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Minerva Urologica e Nefrologica 2019 December;71(6):605-11

DOI: 10.23736/S0393-2249.19.03446-5


lingua: Inglese

Total anatomical reconstruction during robot-assisted radical prostatectomy in patients with previous prostate surgery

Davide CAMPOBASSO 1, 2 , Cristian FIORI 1, Daniele AMPARORE 1, Enrico CHECCUCCI 1, Diletta GARROU 1, Matteo MANFREDI 1, Francesco PORPIGLIA 1

1 Division of Urology, Department of Oncology, School of Medicine, San Luigi Hospital, University of Turin, Orbassano, Turin, Italy; 2 Unit of Urology, Civil Hospital of Guastalla, Azienda USL-IRCCS di Reggio Emilia, Reggio Emilia, Italy

BACKGROUND: In the literature there are conflicting conclusions for radical prostatectomy (RP) after previous surgery for benign prostatic hyperplasia (BPH). The advent of robot-assisted radical prostatectomy (RARP) has allowed technical advances in preservation and reconstruction of the anatomical structures. Despite the robotic approach, the discordant oncological and functional results between different series did not permit final conclusions.
METHODS: In our Department, starting from June 2013, we performed a total anatomical reconstruction (TAR) technique during robot-assisted RP for early recovery of urinary continence. We have retrospectively reviewed all the patients who underwent RARP with TAR procedure with a previous history of prostate surgery for BPH from June 2013 to April 2017 at our Department with a minimum follow-up period of 12 months. All the procedures considered were performed by a single surgeon (F.P.). Preoperative, intraoperative events, complications and functional and oncological results have all been collected. We found 40 patients with previous BPH surgery with adequate preoperative information and postoperative follow-up.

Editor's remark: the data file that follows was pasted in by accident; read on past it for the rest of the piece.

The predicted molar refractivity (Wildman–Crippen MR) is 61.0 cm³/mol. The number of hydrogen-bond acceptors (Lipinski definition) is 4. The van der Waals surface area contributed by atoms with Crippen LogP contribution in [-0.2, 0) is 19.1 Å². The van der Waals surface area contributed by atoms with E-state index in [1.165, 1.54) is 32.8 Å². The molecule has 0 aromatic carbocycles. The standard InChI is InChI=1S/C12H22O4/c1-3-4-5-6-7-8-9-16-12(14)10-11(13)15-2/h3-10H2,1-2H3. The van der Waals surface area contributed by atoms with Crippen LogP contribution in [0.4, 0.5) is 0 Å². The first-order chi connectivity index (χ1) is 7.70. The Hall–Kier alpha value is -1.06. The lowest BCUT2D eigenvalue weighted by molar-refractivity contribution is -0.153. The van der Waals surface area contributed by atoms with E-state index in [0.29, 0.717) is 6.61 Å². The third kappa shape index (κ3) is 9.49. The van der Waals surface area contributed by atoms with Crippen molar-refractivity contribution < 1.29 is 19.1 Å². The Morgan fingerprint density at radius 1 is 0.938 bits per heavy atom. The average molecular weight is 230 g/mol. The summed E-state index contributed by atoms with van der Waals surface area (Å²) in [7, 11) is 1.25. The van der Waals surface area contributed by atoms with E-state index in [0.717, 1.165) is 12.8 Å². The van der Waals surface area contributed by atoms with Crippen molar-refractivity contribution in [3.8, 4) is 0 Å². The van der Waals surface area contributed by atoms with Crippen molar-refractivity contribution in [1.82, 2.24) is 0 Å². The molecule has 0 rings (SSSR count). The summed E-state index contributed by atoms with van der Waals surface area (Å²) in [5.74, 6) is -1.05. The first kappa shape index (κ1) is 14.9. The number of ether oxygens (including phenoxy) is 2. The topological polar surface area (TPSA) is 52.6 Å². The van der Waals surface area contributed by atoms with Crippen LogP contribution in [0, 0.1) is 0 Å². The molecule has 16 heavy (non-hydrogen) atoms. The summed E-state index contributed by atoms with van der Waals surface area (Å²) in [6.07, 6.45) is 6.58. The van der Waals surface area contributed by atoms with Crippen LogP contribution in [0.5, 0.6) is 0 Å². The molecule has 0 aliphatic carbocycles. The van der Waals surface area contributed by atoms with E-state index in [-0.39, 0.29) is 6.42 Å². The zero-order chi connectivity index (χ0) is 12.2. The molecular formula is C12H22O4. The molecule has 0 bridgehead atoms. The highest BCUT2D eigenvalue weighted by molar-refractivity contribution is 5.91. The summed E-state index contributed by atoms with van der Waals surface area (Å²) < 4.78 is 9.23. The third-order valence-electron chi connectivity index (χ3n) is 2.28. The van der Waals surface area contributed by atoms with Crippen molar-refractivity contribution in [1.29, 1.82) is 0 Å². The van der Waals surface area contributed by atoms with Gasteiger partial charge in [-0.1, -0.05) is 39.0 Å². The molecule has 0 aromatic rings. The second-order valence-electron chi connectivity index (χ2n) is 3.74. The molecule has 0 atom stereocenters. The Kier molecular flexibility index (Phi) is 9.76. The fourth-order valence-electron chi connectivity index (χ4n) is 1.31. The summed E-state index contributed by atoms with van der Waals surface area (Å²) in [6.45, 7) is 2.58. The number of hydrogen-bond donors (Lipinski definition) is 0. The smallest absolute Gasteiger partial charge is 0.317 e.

RESULTS: RARP was performed successfully in all patients without need for open conversion. No major intraoperative complications were encountered. In no cases blood transfusion was needed. All the complications recorded are Clavien grade I (20%). Continence rate at one, four, 12, 24, and 52 weeks from catheter removal was 77.5%, 82.5%, 90%, 92.5%, and 95%, respectively.
CONCLUSIONS: In our experience patients with prostate cancer and a previous surgery for BPH should be managed as naïve patients. RARP is a safe and feasible procedure with no major risks of complications, provided that it is performed by a skilled robotic surgeon.

KEY WORDS: Prostatectomy; Robotic surgical procedures; Prostatic neoplasms; Reconstructive surgical procedures; Complications

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